You may not know the name Robert E. Howard, but you probably know his work. His most famous creation, Conan the Barbarian, is an icon of popular culture. In hundreds of tales detailing the exploits of Conan, King Kull, and others, Howard helped to invent the sword and sorcery genre. Todd B. Vick delves into newly available archives and probes Howard's relationships, particularly with schoolteacher Novalyne Price, to bring a fresh, objective perspective to Howard's life. Like his many characters, Howard was an enigma and an outsider. He spent his formative years visiting the four corners of Texas, experiences that left a mark on his stories. He was intensely devoted to his mother, whom he nursed in her final days, and whose impending death contributed to his suicide in 1936 when he was just thirty years old. Renegades and Rogues is an unequivocal journalistic account that situates Howard within the broader context of pulp literature. More than a realistic fantasist, he wrote westerns and horror stories as well, and engaged in avid correspondence with H. P. Lovecraft and other pulp writers of his day. Vick investigates Howard's twelve-year writing career, analyzes the influences that underlay his celebrated characters, and assesses the afterlife of Conan, the figure in whom Howard's fervent imagination achieved its most durable expression.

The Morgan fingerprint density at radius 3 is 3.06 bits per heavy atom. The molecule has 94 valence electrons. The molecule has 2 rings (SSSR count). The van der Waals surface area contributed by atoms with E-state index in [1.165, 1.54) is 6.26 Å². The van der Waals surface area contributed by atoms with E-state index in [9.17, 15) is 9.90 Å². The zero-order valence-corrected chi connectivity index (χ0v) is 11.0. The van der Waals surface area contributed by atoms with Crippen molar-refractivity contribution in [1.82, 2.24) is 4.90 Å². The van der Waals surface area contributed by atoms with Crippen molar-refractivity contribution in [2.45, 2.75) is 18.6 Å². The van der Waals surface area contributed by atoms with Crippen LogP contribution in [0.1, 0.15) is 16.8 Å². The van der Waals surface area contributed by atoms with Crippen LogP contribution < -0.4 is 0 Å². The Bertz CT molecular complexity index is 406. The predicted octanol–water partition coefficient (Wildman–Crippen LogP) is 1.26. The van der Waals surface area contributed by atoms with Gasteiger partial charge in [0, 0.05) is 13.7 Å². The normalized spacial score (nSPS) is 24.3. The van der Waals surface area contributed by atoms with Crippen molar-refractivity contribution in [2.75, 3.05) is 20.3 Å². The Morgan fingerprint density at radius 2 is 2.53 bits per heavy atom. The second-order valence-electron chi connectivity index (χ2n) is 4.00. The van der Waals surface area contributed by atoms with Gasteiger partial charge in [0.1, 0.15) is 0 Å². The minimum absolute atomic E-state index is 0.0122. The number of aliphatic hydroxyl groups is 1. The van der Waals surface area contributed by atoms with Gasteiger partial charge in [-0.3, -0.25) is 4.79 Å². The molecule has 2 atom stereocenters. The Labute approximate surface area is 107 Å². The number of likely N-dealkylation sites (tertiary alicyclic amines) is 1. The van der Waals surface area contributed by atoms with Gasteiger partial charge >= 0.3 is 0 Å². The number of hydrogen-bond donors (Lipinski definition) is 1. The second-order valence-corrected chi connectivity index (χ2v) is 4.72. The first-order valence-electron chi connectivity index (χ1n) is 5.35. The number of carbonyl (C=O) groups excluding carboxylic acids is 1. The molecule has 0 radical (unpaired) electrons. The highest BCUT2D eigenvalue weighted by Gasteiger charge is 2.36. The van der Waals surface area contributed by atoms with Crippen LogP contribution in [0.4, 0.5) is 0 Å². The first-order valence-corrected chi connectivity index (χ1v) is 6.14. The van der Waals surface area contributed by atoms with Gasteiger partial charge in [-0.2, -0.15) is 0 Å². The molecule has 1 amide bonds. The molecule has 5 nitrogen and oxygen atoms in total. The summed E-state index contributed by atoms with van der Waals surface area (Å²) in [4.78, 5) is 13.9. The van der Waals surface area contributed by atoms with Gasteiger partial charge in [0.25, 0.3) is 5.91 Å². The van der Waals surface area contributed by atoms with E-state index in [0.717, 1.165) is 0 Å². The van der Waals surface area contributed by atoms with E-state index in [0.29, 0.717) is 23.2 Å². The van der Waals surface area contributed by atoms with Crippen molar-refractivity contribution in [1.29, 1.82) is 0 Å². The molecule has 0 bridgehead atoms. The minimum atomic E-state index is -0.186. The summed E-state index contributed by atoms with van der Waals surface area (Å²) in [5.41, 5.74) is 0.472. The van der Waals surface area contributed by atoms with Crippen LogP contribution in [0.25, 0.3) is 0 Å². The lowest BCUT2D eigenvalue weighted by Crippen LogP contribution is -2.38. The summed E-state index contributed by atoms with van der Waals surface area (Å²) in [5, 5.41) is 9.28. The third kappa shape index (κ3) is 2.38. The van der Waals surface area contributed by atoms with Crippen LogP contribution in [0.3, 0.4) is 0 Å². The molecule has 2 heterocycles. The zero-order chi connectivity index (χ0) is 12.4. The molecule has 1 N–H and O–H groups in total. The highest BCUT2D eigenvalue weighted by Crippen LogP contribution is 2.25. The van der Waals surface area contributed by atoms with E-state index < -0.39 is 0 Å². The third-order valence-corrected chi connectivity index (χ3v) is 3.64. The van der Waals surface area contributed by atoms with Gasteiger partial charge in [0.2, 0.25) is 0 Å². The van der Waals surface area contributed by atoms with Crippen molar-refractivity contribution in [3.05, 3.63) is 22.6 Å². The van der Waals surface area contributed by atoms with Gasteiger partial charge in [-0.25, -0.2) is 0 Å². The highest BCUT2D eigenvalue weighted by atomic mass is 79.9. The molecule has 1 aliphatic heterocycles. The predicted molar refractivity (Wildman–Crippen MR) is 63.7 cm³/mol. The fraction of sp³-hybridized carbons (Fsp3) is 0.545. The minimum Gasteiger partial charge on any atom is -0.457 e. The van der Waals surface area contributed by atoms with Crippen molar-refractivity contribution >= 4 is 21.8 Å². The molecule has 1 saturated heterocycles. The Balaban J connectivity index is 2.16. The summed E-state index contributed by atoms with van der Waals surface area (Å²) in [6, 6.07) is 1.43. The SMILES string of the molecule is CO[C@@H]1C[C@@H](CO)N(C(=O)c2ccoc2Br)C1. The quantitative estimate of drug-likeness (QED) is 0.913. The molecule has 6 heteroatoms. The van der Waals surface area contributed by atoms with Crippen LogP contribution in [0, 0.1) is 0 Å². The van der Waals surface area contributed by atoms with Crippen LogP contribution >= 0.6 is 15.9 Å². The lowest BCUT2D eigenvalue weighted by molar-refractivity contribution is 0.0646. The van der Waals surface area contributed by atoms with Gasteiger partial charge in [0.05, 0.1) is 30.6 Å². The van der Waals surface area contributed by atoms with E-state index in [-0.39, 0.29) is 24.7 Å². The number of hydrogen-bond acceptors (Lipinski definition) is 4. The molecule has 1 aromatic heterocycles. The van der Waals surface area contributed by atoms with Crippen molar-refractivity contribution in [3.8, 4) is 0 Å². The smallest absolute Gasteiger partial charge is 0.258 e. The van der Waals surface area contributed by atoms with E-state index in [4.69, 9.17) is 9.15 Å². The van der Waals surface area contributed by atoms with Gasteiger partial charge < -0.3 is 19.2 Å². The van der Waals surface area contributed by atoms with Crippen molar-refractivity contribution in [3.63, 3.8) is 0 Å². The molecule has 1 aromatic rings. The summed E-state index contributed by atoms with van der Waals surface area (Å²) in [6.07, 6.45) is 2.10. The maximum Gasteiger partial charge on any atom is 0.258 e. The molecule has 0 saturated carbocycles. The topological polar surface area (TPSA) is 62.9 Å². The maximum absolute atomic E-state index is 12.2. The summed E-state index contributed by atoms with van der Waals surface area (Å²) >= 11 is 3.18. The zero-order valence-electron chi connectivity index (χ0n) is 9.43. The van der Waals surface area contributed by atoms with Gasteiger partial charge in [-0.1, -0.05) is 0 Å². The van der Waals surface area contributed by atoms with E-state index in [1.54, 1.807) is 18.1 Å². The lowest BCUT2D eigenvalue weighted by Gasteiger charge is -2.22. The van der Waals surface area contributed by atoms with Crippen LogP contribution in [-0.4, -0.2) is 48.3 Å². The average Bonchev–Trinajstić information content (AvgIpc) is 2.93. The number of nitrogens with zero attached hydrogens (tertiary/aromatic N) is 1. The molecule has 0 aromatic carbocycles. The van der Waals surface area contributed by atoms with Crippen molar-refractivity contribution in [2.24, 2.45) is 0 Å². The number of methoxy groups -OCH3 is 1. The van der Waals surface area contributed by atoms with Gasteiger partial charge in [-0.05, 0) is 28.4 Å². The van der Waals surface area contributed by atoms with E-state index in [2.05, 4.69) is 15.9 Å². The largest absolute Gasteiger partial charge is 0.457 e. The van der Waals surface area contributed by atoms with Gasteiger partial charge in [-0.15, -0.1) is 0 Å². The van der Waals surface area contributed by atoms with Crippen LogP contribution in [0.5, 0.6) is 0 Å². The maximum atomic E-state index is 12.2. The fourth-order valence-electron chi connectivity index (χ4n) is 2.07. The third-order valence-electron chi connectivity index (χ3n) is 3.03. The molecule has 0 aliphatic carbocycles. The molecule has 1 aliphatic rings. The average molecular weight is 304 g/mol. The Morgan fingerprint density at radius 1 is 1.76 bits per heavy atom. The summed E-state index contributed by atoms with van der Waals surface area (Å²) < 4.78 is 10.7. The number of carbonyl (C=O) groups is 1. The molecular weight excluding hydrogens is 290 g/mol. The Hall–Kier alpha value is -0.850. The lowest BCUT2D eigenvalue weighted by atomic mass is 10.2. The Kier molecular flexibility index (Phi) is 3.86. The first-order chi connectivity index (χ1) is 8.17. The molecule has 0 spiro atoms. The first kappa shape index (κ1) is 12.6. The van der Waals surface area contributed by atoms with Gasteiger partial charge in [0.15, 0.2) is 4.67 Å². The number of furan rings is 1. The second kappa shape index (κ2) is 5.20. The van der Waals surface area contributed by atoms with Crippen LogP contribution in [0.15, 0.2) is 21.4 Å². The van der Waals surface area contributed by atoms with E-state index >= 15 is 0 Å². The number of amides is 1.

Todd B. Vick, a researcher and independent scholar, has presented papers at multiple PCA/ACA conferences and runs On an Underwood No. 5, an award-winning blog devoted to Howard and pulp studies. He has contributed to Weird Fiction Review, The Dark Man Journal: The Journal of Robert E. Howard and Pulp Studies, and REH Changed My Life.